Some do-it-yourselfers are born; I married into it. My parents, like many of their generation, took pride in buying what their parents and grandparents had had to make. A garment bought in a store seemed to say something not only about their new purchasing power, but also about their acquired education, and, by implication, their improved status in the world. Those homey little knots and bumps in a handknit sweater (which my local boutique now upcharges — a dollar a knot, two dollars a bump) they would have considered flaws. The variations in a hand- rubbed piece of wood furniture would have marked it, in their minds, as crude.
So, of course, in accordance with life’s irony, I married an exceedingly handy man, who loved to fix, tinker, re-build, craft and re-shape. He preferred spending hours and days and weeks figuring out how to get something to work rather than buy a new something. (He even sometimes tried to improve a perfectly operational thing, I learned, thereby breaking it; but that’s a story for another day.)
I took to his ways like an ant to sugar.
We had very little money in those days and there were lots of things we wanted that we couldn’t afford, so M’s talent and my ignorance of what was too tough to tackle made a powerful combination: we took on some pretty wild do-it-yourself projects. For example, when my rich boss offered us fine wool wall-to-wall carpeting, even though it was a hideous orange, I didn’t turn it down. M picked it up from the boss’ place, hauled it to Queens, installed it, and I made bucket after bucketful of Rit dye and using a scrubbing brush (nailbrush for the corners) turned it blue. It took a week to dye and another week to dry and a month for my fingers to stop looking like I had frostbite.
Then M re-caned six dining room chairs, tutored by the man who was going to charge us too much to do it and who didn’t mind losing the business he wasn’t going to get anyway. M had to soak the cane in the bathtub, and then wedge it into the little channels in the chair backs. He got splinters of caning material under his fingernails (like tortured captives in WWII movies) but the chairs were perfect.
Through the years, M made lamps out of vases, and rewired antique chandeliers. Together we painted, and wallpapered, tiled floors, tabletops and windowsills, stained floors and shutters, installed vinyl-flooring, slipcovered a sofa, and upholstered several chairs. We adapted old things to new uses. A Jenny Lind crib became a loveseat in the children’s room for a while. A rocking chair lost its rockers and sat up straight. A tall breakfast bar became a coffee table. When we remodeled the kitchen in our vacation house, the thick piece of wood that had been the pass-through became a beautiful dining room sideboard with the addition of legs I bought at Home Depot and antiqued. In my time, I sewed curtains and drapes and bedspreads. I edged fabric to make a rug. But, oh, my friends, that was a long time ago.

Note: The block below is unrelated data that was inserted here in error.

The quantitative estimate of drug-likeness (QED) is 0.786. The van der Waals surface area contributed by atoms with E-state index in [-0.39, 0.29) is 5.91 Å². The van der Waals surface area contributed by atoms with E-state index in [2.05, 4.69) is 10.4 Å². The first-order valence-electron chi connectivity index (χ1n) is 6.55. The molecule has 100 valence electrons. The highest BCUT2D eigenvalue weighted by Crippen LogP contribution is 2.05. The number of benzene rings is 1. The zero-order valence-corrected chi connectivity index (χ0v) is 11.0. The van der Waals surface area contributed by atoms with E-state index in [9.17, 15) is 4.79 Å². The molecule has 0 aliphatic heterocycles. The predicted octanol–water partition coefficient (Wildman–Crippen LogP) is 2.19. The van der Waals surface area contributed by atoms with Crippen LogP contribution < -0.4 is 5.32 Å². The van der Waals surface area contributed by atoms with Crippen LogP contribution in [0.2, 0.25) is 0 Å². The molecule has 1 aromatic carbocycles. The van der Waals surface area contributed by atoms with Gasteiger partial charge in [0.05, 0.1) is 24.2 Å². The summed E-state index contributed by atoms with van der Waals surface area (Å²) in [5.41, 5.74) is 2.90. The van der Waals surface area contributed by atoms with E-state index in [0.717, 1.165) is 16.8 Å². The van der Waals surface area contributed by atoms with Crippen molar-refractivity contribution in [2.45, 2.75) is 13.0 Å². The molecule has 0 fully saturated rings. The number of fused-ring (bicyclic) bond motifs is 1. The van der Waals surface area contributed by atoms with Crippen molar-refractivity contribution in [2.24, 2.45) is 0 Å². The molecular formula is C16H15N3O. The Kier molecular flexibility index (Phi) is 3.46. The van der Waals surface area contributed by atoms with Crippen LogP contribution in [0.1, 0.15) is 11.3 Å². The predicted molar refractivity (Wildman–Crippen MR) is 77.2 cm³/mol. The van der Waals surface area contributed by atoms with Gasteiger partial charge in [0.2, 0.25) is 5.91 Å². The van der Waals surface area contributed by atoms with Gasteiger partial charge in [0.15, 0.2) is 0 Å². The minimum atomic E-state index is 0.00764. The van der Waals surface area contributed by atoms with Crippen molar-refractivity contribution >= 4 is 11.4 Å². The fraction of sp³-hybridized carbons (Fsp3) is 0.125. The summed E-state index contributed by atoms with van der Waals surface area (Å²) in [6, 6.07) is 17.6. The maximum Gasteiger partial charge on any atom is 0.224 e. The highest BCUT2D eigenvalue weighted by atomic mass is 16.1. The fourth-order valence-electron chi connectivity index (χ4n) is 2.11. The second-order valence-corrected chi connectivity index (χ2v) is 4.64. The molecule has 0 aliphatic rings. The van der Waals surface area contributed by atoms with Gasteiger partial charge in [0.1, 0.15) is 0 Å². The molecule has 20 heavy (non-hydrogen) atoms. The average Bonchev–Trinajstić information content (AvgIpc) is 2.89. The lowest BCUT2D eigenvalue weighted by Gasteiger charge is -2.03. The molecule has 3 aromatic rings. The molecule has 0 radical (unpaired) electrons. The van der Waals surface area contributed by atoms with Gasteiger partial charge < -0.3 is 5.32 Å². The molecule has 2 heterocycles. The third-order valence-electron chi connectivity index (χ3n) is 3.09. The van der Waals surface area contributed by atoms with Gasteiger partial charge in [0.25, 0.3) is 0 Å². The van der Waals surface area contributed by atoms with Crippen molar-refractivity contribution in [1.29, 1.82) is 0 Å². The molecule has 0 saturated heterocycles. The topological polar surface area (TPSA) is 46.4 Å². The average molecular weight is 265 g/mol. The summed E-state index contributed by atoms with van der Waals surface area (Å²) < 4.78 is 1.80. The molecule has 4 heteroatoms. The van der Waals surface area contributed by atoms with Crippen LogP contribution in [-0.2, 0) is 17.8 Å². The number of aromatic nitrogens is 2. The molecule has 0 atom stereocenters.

So recently, when my favorite Wing chair seemed ready for the trash heap, I thought, how hard could it be to re-upholster it myself? I was thinking I would just take off the present covering and use it as a template. I was thinking I would just press it and cut it and then just staple the new fabric back in place. I wasn’t thinking how many staples I would have to pull free before the upholstery came off the frame or how deeply attached old staples are to the mother chair. (The force of pulling them free sent me halfway across the room to a hard landing more than once.) I wasn’t thinking about my sore shoulders and arms, and back, and muscles I didn’t even know I was using. I wasn’t thinking about the mess of fabric and batting and threads and nails and staples. About a day into it, I saw that my patience (much less my body) was not going to last. And Pete Seeger’s beautiful rendering of the verse from Ecclesiastes kept playing in my head.
“There is a season/ turn, turn, turn.”
So, I went to my favorite home furnishings store and guess what? They have chairs, too. With wings and without! The chair I bought is beautiful. And I know now, my season for DIY is past. No regrets. But sweet memory lingers on.